Industry Insider: Where to find decent equity income

The funds that specifically seek to invest in companies paying those dividends are called UK equity income funds. They are popular choices for investors who want to draw income, but are also often used by growth investors who can reinvest the income back into the fund to grow their money.

However, there is a danger we are relying on just a handful of companies to provide us with dividend income. This is because the top five dividend-paying companies account for 38% of total dividends paid and the top 15 companies account for 58%. It’s all well and good as long they continue to pay up, but what happens if they stop?

Dividend cuts can be painful

A company’s ability to pay a dividend is measured by what we call ‘dividend cover’. Worryingly, recent analysis shows that dividend cover for the UK’s largest 100 companies FTSE 100 is at its lowest level since 2009.

Looking back at this period, it is plain to see how painful dividend cuts can be. Banks and other financial companies paid £8.6 billion worth of dividends in the second quarter of 2008, but this had fallen by more than 50% the following year, as the global financial crisis took hold and payments stopped altogether.

Going global

The good news is that dividends aren’t just a UK phenomenon – investors can also get dividend income from overseas companies. Here the picture is better: global dividends hit an all-time quarterly record high of US$447.5 billion in the three months to the end of June 2017.

According to the latest Global Dividend Index from Janus Henderson, dividend payments were up 5.4% year-on-year in US dollar terms and underlying growth was 7.2% – the fastest rate since late 2015. New quarterly records were recorded in Belgium, Indonesia, Japan, Netherlands, South Korea, Switzerland, and the US.

The weak pound

We usually only think about currency exchange rates when it comes to planning our holidays. However, exchange rates can also have an impact on our investments. Given the extreme weakness of sterling since the EU referendum and strength of both the US dollar and euro, it’s worth a mention.

For example, if you invest in a US company the returns you will ultimately receive will be influenced by movements in the sterling/dollar exchange rate. If sterling weakens against the dollar (as we have seen in recent months), your returns will be enhanced when your investment is converted back into sterling. If the company pays a dividend, this will also be worth more when paid to you in sterling.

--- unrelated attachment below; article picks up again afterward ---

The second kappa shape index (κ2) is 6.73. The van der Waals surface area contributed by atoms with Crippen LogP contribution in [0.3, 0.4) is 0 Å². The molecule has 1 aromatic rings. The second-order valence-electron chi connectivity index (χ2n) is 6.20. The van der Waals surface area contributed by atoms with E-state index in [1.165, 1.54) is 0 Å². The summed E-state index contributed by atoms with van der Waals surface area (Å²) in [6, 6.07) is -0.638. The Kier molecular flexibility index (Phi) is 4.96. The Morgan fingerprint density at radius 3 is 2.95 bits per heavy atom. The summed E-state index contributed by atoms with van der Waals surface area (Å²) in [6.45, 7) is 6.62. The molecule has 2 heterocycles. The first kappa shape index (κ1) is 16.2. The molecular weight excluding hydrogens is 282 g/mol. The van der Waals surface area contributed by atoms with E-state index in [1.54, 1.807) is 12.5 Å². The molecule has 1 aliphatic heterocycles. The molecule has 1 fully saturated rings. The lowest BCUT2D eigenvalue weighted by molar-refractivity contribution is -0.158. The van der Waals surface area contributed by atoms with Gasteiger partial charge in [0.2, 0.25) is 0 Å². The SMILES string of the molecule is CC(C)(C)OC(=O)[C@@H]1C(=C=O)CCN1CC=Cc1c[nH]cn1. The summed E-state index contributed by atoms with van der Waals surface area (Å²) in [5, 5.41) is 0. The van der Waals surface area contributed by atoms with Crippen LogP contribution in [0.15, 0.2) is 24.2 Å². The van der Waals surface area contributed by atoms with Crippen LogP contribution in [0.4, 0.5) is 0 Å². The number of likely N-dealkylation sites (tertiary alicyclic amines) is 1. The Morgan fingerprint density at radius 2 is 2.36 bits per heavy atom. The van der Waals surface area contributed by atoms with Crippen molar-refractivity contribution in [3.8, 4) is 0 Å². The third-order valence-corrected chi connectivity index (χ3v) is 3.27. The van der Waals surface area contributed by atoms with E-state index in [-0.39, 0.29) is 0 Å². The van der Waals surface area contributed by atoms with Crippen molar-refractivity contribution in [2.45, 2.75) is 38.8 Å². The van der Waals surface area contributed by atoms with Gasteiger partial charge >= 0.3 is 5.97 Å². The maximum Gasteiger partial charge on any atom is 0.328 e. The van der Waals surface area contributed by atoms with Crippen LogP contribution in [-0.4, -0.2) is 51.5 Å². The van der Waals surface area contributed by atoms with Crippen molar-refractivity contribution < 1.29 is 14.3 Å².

Many UK companies, especially the larger ones in the FTSE 100 (UKX), get a significant amount of revenue from abroad and pay dividends in dollars and euros. These dividends too will have increased in value once converted back into sterling since the Brexit vote.

If the reverse occurs, and sterling strengthens significantly against the dollar or euro, the UK’s larger companies – where dividend cover is already looking stretched – could struggle to make their payments and global investors may see their dividends fall.

Time to hedge your bets?

Some funds have currency-hedged share classes. In this type of share class, currency fluctuations are lowered by using financial instruments called derivatives, so that any future exchange rate movements do not materially affect the level of the fund.

There are not many equity income funds with this facility, but two that I like that do have it are BlackRock Continental European Income and Investec Global Quality Equity Income. That said, over the long term, currency fluctuations tend to be ironed out, which is why many global fund managers don’t offer hedged share classes.

If you are willing to accept the slightly higher-than-usual currency risk, other global equity income funds worth considering include Artemis Global Income, Guinness Global Equity Income, and Murray International investment trust (MYI).

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This article is for information and discussion purposes only and does not form a recommendation to invest or otherwise. The value of an investment may fall. The investments referred to in this article may not be suitable for all investors, and if in doubt, an investor should seek advice from a qualified investment adviser.

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